Don’t Brush It Off: This Self-Improvement Month, Improve Your Brushing Technique

by MikeMeehan 9/22/2016 4:07 PM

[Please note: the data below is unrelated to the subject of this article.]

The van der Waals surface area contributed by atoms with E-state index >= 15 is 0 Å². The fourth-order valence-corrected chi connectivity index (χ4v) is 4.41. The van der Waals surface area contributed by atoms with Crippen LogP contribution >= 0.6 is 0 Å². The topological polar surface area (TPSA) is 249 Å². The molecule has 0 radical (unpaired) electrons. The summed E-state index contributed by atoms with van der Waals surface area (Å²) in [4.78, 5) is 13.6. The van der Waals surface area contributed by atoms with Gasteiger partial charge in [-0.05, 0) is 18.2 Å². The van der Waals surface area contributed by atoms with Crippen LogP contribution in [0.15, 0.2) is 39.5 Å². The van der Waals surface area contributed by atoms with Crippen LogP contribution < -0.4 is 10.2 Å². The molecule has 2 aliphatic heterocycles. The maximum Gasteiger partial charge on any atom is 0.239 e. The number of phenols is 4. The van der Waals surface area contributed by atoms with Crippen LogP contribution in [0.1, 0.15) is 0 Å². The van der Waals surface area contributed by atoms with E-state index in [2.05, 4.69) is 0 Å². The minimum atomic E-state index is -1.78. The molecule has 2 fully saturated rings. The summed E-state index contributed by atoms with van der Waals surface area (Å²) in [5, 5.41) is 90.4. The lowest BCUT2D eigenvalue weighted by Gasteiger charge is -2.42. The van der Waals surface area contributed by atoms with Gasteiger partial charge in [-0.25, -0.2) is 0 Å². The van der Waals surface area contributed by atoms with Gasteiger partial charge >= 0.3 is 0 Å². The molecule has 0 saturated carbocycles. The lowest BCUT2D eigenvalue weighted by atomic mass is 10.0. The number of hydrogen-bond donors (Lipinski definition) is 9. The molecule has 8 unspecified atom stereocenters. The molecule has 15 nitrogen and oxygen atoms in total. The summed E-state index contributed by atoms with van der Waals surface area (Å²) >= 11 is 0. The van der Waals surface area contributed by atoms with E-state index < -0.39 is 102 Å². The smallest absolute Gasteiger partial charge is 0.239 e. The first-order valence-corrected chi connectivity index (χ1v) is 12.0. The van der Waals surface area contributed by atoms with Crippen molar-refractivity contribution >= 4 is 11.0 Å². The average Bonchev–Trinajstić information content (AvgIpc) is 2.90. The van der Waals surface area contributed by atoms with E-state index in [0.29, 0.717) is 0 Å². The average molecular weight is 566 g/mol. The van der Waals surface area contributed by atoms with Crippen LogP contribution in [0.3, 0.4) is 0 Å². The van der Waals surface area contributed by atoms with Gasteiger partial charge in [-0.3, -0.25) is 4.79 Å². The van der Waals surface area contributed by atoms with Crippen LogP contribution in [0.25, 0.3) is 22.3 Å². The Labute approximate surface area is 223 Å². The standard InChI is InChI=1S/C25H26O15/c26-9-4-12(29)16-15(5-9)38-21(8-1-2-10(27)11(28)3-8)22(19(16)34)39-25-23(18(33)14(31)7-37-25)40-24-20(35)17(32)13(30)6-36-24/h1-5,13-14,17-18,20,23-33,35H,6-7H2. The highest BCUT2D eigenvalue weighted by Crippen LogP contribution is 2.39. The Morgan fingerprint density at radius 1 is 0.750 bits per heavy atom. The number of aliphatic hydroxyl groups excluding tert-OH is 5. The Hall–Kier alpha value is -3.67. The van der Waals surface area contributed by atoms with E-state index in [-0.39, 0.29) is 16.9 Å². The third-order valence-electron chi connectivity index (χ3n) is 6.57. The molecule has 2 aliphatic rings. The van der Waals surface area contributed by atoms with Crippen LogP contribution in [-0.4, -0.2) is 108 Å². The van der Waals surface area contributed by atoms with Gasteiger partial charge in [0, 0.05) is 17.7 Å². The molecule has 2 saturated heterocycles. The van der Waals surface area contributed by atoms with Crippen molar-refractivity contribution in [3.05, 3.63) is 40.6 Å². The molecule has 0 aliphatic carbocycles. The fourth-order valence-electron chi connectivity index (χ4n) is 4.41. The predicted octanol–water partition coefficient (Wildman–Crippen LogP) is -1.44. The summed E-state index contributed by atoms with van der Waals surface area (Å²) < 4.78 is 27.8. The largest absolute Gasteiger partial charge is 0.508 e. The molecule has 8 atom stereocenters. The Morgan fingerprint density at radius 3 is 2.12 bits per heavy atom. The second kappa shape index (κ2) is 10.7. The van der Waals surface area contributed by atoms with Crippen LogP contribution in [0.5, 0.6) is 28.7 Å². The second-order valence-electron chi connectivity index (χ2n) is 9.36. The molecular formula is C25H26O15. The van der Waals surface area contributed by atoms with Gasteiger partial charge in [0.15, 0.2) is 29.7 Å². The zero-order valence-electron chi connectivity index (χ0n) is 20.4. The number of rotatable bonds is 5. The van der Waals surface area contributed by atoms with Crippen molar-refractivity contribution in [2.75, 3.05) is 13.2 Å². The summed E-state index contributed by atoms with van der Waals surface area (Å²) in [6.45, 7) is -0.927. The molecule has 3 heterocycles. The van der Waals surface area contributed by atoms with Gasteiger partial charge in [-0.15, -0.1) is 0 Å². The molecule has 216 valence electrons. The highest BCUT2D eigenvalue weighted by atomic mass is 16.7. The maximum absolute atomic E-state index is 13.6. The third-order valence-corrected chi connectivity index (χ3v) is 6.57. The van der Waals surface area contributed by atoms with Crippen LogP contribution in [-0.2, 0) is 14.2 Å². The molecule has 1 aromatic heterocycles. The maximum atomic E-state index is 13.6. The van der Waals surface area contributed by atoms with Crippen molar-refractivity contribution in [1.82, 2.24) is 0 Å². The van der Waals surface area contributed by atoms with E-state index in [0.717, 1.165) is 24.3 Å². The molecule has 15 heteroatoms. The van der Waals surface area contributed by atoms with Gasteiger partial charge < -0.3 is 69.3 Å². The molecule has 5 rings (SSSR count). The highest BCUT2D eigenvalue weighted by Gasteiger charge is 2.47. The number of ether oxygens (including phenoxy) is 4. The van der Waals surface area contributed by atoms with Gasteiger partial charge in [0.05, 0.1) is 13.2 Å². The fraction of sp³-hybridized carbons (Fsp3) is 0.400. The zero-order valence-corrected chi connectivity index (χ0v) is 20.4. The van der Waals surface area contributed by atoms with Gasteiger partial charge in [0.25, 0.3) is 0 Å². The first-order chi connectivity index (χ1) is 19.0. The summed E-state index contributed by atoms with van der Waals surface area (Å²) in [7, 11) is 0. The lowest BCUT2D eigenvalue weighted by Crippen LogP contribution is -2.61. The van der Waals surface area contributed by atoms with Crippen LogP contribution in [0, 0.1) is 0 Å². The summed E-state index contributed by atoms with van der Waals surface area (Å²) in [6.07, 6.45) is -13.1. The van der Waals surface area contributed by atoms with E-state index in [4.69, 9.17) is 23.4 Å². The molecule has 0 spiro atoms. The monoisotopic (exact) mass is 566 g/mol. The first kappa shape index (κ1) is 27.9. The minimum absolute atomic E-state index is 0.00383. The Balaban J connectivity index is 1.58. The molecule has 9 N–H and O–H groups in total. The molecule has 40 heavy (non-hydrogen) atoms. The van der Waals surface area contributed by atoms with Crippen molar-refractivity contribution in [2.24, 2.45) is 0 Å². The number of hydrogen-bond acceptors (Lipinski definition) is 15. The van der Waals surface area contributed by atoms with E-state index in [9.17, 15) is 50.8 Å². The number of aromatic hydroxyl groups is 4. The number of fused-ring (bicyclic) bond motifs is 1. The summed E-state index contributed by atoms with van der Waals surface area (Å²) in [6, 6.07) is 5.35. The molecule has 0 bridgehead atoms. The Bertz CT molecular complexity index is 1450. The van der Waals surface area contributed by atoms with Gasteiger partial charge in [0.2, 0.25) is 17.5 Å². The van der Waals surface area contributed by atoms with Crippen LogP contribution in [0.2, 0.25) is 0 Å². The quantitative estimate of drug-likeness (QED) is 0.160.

September has been designated National Self-Improvement Month. And though the designation has proven surprisingly difficult to substantiate — the National Day Calendar listed its history as “To Be Researched” — a little self-improvement never hurt. In fact, you might expect the exact opposite. When it comes to dental hygiene, brushing and flossing are some of the most important routines for your smile, yet they could possibly use a little improvement. Why You Need to Brush and Floss Brushing and flossing can remove plaque, tartar and stains. These three culprits can cause problems of all sorts:   Cavities Gum disease, like gingivitis or periodontitis Weakened tooth enamel, making teeth more susceptible to chips or cracks   Conditions like these can wreak havoc on your smile. But the issues don’t stop there. In fact, here’s a saying worth remembering: You can’t spell overall without oral. As in, oral health directly affects overall wellness. Bad oral health doesn’t just put you at risk for cavities, gum disease, and weakened tooth enamel; it can increase risks for serious conditions like diabetes, heart disease and stroke. The solution, of course, is brushing and flossing, but only when done so properly. There are a few improper ways of going about them: Three Wrong Ways to Brush   Brushing with force. Brushing too hard might make you feel like you’re getting your teeth extra clean, but your teeth won’t be thanking you. Using too much force can lead to tooth abrasion, little notches in the teeth near the gums. Starting in the same place every time. Usually, when something is routine, the tendency is to start in the exact same place every single time. For brushing, this isn’t necessarily the best technique. It takes two minutes to brush your teeth. When you start, the first tooth has your full attention. But by the time you’ve reached 1:45, you might be thinking about that board meeting you have in an hour. For more evenly-cleaned teeth, consider a new first tooth each time you brush. Leaving your toothbrush on a bathroom sink or counter. This isn’t really a brushing technique, but it can defeat an otherwise perfect routine. Your bathroom isn’t the exactly the cleanest room in your house — to avoid getting too “potty” mouthed about it — so your toothbrush is susceptible to germs if you park it there. Should you keep your toothbrush in the bathroom, at least put it in a holder where it can air-dry, and where the bristles won’t touch the germy sink or counter. Pro-tip: If you’re on vacation and using a travel bag, don’t store the toothbrush while it’s damp, as bacteria can grow on a moist toothbrush.       Two Wrong Ways to Floss   Flossing too fast. Save for not flossing at all, rushed flossing may be a worst practice, as one up-and-down between your teeth might miss some food particles and won’t get under the gumline as effectively. Stopping at the sight of blood. If your gums start to bleed, it’s probably due to inflammation from bacteria that’s gotten into them. If you stop at the sight of blood, the bacteria wins, and the inflammation could grow worse.     At this point, it may feel like there’s a whole lot wrong with the world: diseases that want to rob you of your wellness, and wrong techniques that could prevent you from fighting them. But September is self-improvement month, and there’s love at the end of the day. Here’s how you can improve your brushing and flossing techniques. Six Steps for Better Brushing   Place your toothbrush bristles at a 45-degree angle to the gumline Use just enough pressure to feel bristles against your gums and between teeth. Don’t squish the bristles Brush all inner and outer tooth surfaces several times, using short, circular strokes. Be sure to brush along the gumline as well Brush chewing surfaces straight on. Clean the inside surfaces of front teeth by tilting the brush vertically and making up-and-down strokes with the front of the brush Clean only one or two teeth at a time Brush your tongue, as oral bacteria can remain in taste buds   Five Steps for Flossing   Start with an 18-inch strand of floss. Wind most of it around one of your middle fingers and the rest around the same finger on your other hand Tighten floss with about an inch of floss between your hands. Glide floss between teeth with a gentle sawing motion Curve it into a C against your tooth Hold the floss against each tooth, gently scraping the tooth’s side while moving the floss away from the gum. Repeat on all teeth. Don’t forget the back ones Rinse to remove any loosened plaque and food particles   For #SelfImprovementMonth this September, we’re brushing up on our brushing and flossing technique. What have you been doing to improve yourself?